The Current Status of Copyright and Patent Protection for Computer Software

  • Brown J
  • Clapes A
  • Taylor E
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Copyright law continues to provide the favored protection for software, including programs of all kinds, microcode and the screen imagery of video games and computer interfaces. However, patent protection for nonobvious software inventions is increasingly available as additional or alternative protection in many industrial countries. In countries other than the US, patent protection for computer programs requires a statement of combination with implementing hardware, but the hardware itself must be novel in only a very few countries. The US imposes the most stringent disclosure requirements, requiring an inventor to describe the best mode for carrying out his invention, in effect calling for source code or, at a minimum, a detailed flow diagram. Copyright law, although protecting only `expression' and not any concept or idea in itself, has thus far been implemented in US court decisions so as to provide a reasonable degree of protection, providing an incentive for innovative work without preventing the creation of new works to perform required computer functions. Recent proposals for specially tailored laws to permit `reverse engineering' or copying of programs that are deemed industry standards are unnecessary and counterproductive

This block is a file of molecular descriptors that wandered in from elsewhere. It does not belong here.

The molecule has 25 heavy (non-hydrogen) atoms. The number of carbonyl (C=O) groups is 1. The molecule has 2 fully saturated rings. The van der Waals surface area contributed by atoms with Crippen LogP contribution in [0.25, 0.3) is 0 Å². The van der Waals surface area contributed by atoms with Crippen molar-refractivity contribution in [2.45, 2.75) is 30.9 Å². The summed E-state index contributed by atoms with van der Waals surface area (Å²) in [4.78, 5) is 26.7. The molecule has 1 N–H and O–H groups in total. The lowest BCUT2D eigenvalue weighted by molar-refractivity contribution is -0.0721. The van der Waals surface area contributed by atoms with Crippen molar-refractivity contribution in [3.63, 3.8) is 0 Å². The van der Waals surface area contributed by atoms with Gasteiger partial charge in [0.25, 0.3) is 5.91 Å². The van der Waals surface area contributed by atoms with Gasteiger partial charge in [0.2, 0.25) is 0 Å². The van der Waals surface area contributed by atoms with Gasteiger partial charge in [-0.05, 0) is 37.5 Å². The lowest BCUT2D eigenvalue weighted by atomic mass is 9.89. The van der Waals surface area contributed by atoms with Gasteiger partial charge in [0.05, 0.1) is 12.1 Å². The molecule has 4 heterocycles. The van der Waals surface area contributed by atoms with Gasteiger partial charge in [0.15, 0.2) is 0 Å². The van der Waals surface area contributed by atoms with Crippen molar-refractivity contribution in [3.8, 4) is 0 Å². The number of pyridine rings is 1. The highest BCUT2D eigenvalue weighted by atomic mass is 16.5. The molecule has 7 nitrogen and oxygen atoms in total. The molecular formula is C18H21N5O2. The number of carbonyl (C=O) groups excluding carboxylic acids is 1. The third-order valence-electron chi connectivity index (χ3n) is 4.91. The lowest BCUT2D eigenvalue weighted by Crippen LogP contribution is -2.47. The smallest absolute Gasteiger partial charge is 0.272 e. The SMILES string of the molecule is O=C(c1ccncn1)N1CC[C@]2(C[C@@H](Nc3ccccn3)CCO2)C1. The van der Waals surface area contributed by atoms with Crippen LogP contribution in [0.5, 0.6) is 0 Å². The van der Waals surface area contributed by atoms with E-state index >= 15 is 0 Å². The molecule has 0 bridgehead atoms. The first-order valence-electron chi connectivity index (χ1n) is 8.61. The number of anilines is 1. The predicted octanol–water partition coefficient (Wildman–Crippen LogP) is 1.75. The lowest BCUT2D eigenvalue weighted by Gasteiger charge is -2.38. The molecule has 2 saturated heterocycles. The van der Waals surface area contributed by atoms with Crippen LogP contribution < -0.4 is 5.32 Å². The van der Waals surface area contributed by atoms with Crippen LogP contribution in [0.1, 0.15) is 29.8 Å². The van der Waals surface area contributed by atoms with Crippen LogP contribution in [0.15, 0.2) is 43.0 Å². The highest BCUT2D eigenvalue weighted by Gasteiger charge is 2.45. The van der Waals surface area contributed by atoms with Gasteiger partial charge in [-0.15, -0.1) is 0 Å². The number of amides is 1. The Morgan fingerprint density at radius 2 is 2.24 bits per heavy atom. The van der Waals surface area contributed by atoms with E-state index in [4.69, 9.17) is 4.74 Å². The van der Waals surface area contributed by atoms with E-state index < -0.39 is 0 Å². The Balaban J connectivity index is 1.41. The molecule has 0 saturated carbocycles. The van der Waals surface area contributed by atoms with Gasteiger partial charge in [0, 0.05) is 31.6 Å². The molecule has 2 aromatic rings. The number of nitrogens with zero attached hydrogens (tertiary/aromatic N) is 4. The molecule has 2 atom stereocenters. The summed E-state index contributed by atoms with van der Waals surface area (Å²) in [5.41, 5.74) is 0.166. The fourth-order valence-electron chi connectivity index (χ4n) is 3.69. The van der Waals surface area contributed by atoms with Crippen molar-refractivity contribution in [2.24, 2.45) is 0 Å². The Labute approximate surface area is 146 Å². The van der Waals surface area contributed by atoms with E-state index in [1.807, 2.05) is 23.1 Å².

Author-supplied keywords

  • computer interfaces
  • computer software
  • copyright
  • de

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  • Jack E. Brown

  • Anthony L. Clapes

  • Edwin H. Taylor

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